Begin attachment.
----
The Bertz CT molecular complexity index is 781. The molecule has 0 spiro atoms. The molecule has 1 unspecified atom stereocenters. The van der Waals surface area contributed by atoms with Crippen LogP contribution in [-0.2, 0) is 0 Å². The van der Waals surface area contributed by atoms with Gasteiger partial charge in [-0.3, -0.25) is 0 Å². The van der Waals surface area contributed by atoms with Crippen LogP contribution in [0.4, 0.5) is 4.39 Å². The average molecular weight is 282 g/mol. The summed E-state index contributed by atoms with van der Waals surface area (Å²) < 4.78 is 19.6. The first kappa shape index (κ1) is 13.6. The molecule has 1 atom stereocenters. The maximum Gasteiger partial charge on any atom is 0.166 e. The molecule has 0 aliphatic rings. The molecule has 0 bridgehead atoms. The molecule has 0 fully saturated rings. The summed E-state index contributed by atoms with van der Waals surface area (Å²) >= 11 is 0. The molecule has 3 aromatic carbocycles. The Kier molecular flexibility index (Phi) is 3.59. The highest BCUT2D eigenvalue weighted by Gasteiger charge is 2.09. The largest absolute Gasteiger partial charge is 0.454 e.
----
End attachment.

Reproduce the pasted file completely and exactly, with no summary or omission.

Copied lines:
The Bertz CT molecular complexity index is 781. The molecule has 0 spiro atoms. The molecule has 1 unspecified atom stereocenters. The van der Waals surface area contributed by atoms with Crippen LogP contribution in [-0.2, 0) is 0 Å². The van der Waals surface area contributed by atoms with Gasteiger partial charge in [-0.3, -0.25) is 0 Å². The van der Waals surface area contributed by atoms with Crippen LogP contribution in [0.4, 0.5) is 4.39 Å². The average molecular weight is 282 g/mol. The summed E-state index contributed by atoms with van der Waals surface area (Å²) < 4.78 is 19.6. The first kappa shape index (κ1) is 13.6. The molecule has 1 atom stereocenters. The maximum Gasteiger partial charge on any atom is 0.166 e. The molecule has 0 aliphatic rings. The molecule has 0 bridgehead atoms. The molecule has 0 fully saturated rings. The summed E-state index contributed by atoms with van der Waals surface area (Å²) >= 11 is 0. The molecule has 3 aromatic carbocycles. The Kier molecular flexibility index (Phi) is 3.59. The highest BCUT2D eigenvalue weighted by Gasteiger charge is 2.09. The largest absolute Gasteiger partial charge is 0.454 e.